Recombinant bovine trypsin has been produced in transgenic maize as a pathogen-free alternative to the animal-derived reagent.
Biological reagents intended for pharmaceutical purposes require comprehensive analysis including detailed information about
sequence and posttranslational modifications. In this study, several techniques, including mass spectroscopy (MS) analysis
of the intact protein, peptide mapping, and MS analysis of released glycans were applied and an in-depth characterization
of maize derived trypsin was achieved, revealing an unusual nonconsensus N-linked glycosylation.
The protease enzyme trypsin is produced in the pancreas and has many uses in the pharmaceutical sector. As well as being used
to digest proteins for laboratory analysis, where it specifically cleaves at arginine and lysine residues, it also has applications
in pharmaceutical production, such as producing insulin from pro-insulin and making vaccines. For any pharmaceutical process,
it is essential that the enzyme is free from pathogens, which may be present in animal-derived products.
The increasing desire of industry to avoid reagents from animal sources has inspired many attempts to express bovine trypsin
in alternative platforms. For that reason, the expression of trypsin in maize for large-scale industrial and pharmaceutical
applications was developed and optimized by Woodard et al. (1). The task was accomplished by expressing the enzyme in an inactive
zymogen form that accumulates in the endosperm of the maize seeds. The zymogen gene was inserted into maize plants and cultivated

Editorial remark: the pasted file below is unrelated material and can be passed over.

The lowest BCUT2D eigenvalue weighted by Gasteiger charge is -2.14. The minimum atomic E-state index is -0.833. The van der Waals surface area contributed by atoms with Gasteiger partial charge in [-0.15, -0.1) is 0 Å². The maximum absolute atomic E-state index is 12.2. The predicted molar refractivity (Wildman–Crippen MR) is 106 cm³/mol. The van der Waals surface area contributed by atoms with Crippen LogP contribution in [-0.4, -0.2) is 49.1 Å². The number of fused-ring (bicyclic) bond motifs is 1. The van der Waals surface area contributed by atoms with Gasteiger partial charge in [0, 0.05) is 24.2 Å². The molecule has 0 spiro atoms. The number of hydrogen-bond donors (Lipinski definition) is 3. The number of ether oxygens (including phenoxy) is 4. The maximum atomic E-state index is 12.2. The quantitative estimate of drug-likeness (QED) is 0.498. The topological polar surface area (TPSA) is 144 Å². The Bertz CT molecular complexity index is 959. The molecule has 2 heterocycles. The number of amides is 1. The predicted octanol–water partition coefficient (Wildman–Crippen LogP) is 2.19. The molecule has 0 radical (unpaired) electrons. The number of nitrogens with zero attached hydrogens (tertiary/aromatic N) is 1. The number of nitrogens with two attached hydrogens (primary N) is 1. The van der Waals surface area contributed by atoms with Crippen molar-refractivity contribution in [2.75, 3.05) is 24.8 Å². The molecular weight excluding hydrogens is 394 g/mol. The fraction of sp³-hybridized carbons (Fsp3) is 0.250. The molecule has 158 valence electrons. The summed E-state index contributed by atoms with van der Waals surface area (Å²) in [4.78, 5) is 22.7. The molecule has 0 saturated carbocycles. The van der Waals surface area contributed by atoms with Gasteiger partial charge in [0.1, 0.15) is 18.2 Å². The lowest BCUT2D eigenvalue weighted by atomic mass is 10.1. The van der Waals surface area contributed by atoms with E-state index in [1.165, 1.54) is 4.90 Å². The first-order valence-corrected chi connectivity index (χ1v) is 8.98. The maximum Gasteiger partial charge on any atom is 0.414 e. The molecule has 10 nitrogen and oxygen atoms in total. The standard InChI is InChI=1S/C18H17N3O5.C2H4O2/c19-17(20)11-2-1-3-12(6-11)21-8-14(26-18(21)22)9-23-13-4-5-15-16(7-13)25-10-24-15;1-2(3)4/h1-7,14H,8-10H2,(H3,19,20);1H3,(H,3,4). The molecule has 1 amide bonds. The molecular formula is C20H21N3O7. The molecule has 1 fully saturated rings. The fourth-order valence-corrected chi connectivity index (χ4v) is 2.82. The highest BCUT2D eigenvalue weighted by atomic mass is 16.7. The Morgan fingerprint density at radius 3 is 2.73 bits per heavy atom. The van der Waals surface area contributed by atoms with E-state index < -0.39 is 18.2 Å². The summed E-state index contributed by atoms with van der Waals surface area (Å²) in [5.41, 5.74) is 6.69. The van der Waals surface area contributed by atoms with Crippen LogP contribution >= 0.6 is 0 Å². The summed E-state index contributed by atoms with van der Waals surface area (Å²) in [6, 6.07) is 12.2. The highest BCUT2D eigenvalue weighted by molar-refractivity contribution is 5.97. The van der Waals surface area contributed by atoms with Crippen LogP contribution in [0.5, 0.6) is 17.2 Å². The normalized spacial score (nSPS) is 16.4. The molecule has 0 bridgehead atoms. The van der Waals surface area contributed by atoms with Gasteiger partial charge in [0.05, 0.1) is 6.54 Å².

in open fields. The purified enzyme is currently commercialized by Sigma-Aldrich under the trade name TrypZean. While more
expensive than animal-derived trypsin, its cost is more than offset by the elimination of regulatory costs associated with
viral-clearance studies that are needed when using the animal product.
The biophysical and chemical properties of TrypZean and native bovine trypsin are compared in Table I. TrypZean has the same
amino-acid sequence as the bovine-sourced product. Functionally, its activity appears to be identical to that of the native
bovine protein. However, pancreatic trypsin is not glycosylated, whereas characterization of the maize-derived trypsin has
shown that corn glycosylates the enzyme. It was important to pinpoint precisely where the protein was glycosylated, so that
the exact structure could be known for pharmaceutical applications, and to fully understand the biological processes. To provide
this full characterization, a novel way of preparing the samples was developed.
Table I: Physicochemical properties of native bovine trypsin and TrypZean.
GLYCOSYLATED PROTEIN ANALYSIS STRATEGIES
Glycosylation is a common post-translational modification, with around half of all human proteins bearing some form of sugar
functionality. There are two major forms of glycosylation, O- and N-linked. For O-glycosylation, the sugar can be attached to the hydroxyl group of a serine or threonine residue anywhere in the protein.
For N-glycosylation, a well-defined rule states where in a protein sequence N-glycosylation can occur: it is always attached to the amide group of an asparagine residue that is followed first by any
amino acid other than proline, and then either serine or threonine. This so-called consensus sequence does not occur in trypsin,
which implied that TrypZean was O-glycosylated.
The following are the three standard methods for the analysis of glycosylated proteins using mass spectrometry (MS):
1. Liberation of the glycans from the protein by chemical or enzymatic means, followed by derivatization of the glycan before
2. MS analysis of the intact protein with no pretreatment (i.e., top-down strategy)
3. Peptide mapping, with proteolytic digestion of the glycosylated protein followed by MS analysis of the resulting digest
(i.e., bottom-up strategy).